Wisconsin Protests: 'Anti-Union' Hysteria Across Indiana, Ohio
Liberals' rage at "dictator" Gov. Scott Walker's fight is spreading from Wisconsin to Indiana. John Avlon on how the battle is obscuring the real issue—public-sector unions' impact on the budget crisis.
On Thursday, the Wisconsin House agreed to vote on the union bill, though senators remain missing. But liberals' rage at "dictator" Gov. Scott Walker's fight is spreading to other states, including Indiana. John Avlon on how the battle is obscuring the real issue—public-sector unions' impact on the budget crisis. Plus, see The Daily Beast’s rundown on the next 15 states going to war with the unions.
The Wisconsin protests are proving that the era of unhinged politics is not over. If anything, the hyperpartisan hysteria seems to be catching, with Democratic lawmakers in Indiana running for the hills while a new round of union protests swamps the statehouse in Ohio.
Gallery: States About to Go Boom
It’s an unwelcome recurrence of politics being treated as apocalypse. Neither side is innocent, but on matters of both style and substance, the left is coming out of this debate looking worse.
We’ve certainly seen a full range of left-wing-nuttery at the protests, from the obligatory Nazi/Hitler comparisons on signs to Democratic elected officials getting into the overheated action. Rep. Michael Capuano (D-MA) declared his solidarity with the mob, saying “every once in a while you need to get out on the streets and get a little bloody when necessary,” while the esteemed Rep. John Lewis (D-GA) said, “There is an unbelievable parallel and a real connection that I can readily identify with the people in the streets of Cairo and Madison, Wisconsin.” Rep. Keith Ellison (D-MN) just cut to the chase and called Wisconsin Gov. Scott Walker a “dictator.”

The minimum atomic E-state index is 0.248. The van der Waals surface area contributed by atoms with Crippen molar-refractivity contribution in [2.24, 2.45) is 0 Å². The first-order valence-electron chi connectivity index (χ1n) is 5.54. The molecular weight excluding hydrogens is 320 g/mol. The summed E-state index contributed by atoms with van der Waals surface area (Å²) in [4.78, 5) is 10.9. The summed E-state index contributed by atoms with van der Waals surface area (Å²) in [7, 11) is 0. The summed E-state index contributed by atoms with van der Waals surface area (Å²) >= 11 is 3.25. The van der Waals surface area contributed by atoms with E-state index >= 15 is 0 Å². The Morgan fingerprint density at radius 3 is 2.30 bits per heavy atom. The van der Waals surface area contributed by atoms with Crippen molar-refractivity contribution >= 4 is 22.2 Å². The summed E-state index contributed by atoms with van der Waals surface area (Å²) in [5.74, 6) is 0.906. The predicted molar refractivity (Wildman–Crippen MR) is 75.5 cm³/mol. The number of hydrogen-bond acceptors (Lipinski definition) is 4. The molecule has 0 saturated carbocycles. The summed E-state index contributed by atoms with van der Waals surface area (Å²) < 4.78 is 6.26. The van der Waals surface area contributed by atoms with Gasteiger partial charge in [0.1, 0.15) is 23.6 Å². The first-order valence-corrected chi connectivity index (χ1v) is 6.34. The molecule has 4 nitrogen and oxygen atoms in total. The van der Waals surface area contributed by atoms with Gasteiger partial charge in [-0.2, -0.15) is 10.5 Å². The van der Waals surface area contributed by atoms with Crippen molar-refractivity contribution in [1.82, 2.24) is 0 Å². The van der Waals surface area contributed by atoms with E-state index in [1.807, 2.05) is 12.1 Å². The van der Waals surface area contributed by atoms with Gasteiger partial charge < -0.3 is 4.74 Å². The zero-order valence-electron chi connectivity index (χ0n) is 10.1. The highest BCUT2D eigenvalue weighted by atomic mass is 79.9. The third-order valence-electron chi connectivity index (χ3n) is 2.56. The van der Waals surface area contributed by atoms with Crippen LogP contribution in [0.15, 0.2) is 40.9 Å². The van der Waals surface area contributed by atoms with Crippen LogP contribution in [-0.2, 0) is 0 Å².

To top off the ugliness, there has been a mini-Twitter rampage of kindly folks calling for Walker’s death. They’ve forgotten about Gabby Giffords pretty fast, and the outrage should be more widespread than it’s been to date. But too often, situational ethics is the operative mode in politics, causing partisans to excuse the inexcusable as long as it comes from their side. The attitude seems to be “they may be crazy, but they’re our crazies.”
To top off the ugliness, there has been a mini-Twitter rampage of kindly folks calling for Walker’s death. They’ve forgotten about Gabby Giffords pretty fast
Cut through all the special-interest spin and you’ve got a real debate about the role that public-sector unions have in the budget deficits that are bankrupting cities and states.
Public-sector unions reflexively call any proposed reduction in money or power “anti-union.” They could also be fairly described as “pro-taxpayer.”